Vertigo – Can cataracts cause vertigo?

The poor eyesight that developed cataracts can cause a person to suffer from can, in some cases, cause disequilibrium. However, it isn’t known to cause vertigo.

Disequilibrium is a loss of the body’s equilibrium, a feeling of unsteadiness or imbalance; effecting a person’s depth perception, that’s often accompanied by a general sense of spatial disorientation. It can often leave sufferers feeling like they’re about to fall. Some people describe it as a feeling that the floor is tilted and balance is difficult to achieve as the spatial awareness to know where the floor is, is lacking. Sometimes it can also leave a sufferer feeling a little like they’re floating.

Vertigo, on the other hand, is an abnormal sense of motion, the main symptom of which is usually to feel that everything around you is spinning. It can also give a sufferer the impression that everything is moving around them. Sometimes leading to vomiting and loss of hearing, vertigo is usually caused by problems with your inner ear; often caused by infection. Attacks can last from a few seconds to several hours, or, in severe cases, even days or months.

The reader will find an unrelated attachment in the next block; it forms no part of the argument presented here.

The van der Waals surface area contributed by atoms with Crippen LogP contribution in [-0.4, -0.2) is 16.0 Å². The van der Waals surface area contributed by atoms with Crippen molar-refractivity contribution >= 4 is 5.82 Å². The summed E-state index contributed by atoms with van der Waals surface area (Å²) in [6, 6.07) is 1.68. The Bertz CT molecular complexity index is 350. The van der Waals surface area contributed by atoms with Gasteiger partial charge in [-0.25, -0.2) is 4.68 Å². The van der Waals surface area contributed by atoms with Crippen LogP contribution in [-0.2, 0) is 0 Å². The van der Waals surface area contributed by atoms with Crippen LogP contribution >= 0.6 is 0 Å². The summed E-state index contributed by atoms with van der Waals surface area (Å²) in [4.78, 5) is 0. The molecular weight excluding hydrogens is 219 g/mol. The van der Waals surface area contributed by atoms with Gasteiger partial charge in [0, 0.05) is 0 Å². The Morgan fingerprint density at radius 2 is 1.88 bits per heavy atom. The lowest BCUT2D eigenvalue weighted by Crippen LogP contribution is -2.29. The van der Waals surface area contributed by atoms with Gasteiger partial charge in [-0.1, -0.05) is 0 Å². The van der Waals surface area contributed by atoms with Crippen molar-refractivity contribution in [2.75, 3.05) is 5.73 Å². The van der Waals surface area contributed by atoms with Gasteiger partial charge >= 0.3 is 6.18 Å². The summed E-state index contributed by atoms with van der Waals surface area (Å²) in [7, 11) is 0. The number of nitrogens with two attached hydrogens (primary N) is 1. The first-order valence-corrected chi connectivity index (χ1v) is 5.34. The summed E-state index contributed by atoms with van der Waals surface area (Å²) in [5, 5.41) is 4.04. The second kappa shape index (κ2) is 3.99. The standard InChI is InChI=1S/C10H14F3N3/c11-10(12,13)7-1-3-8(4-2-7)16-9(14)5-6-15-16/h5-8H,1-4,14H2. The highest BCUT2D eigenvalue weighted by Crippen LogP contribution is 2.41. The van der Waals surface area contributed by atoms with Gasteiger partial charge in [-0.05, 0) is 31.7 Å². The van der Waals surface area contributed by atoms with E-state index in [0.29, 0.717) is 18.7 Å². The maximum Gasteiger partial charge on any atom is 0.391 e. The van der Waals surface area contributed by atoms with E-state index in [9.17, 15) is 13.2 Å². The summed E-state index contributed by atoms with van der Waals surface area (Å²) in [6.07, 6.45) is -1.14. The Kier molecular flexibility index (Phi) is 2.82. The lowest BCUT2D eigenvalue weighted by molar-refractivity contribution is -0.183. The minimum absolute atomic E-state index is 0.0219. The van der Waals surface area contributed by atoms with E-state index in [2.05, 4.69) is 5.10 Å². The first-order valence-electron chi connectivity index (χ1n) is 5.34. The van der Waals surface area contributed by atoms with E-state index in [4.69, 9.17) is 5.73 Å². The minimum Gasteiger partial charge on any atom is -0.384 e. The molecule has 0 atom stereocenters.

The NHS advises that most cases of vertigo will get better and go away without needing any treatment(1).

Cataracts are not a known cause of vertigo as it isn’t a condition that is related to the eyes.

 

References

  1. NHS UK: Vertigo

Other related questions

  • UV radiation – How does UV radiation cause cataracts?

  • Colour – Do cataracts affect colour vision?

  • Symptoms – Can you see cataracts?

  • LASIK surgery – Can a person with cataracts have LASIK surgery?

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